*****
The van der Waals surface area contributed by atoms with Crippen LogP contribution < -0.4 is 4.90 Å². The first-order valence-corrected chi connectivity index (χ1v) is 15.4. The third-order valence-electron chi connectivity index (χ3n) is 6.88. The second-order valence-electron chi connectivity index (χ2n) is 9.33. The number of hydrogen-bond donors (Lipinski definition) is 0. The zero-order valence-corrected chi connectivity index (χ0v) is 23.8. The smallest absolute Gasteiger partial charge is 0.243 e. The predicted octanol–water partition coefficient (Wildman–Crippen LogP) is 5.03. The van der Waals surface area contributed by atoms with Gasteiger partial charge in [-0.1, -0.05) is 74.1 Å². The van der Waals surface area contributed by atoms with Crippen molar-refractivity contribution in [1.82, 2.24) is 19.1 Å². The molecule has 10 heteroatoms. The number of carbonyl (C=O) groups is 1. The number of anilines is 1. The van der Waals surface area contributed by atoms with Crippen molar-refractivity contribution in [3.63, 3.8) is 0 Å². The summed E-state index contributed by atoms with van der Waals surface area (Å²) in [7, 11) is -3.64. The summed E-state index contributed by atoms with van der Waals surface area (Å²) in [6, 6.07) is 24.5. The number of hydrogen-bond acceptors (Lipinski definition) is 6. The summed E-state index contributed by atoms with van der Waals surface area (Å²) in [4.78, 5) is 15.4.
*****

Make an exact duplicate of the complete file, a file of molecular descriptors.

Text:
The van der Waals surface area contributed by atoms with Crippen LogP contribution < -0.4 is 4.90 Å². The first-order valence-corrected chi connectivity index (χ1v) is 15.4. The third-order valence-electron chi connectivity index (χ3n) is 6.88. The second-order valence-electron chi connectivity index (χ2n) is 9.33. The number of hydrogen-bond donors (Lipinski definition) is 0. The zero-order valence-corrected chi connectivity index (χ0v) is 23.8. The smallest absolute Gasteiger partial charge is 0.243 e. The predicted octanol–water partition coefficient (Wildman–Crippen LogP) is 5.03. The van der Waals surface area contributed by atoms with Gasteiger partial charge in [-0.1, -0.05) is 74.1 Å². The van der Waals surface area contributed by atoms with Crippen molar-refractivity contribution in [1.82, 2.24) is 19.1 Å². The molecule has 10 heteroatoms. The number of carbonyl (C=O) groups is 1. The number of anilines is 1. The van der Waals surface area contributed by atoms with Crippen molar-refractivity contribution in [3.63, 3.8) is 0 Å². The summed E-state index contributed by atoms with van der Waals surface area (Å²) in [7, 11) is -3.64. The summed E-state index contributed by atoms with van der Waals surface area (Å²) in [6, 6.07) is 24.5. The number of hydrogen-bond acceptors (Lipinski definition) is 6. The summed E-state index contributed by atoms with van der Waals surface area (Å²) in [4.78, 5) is 15.4.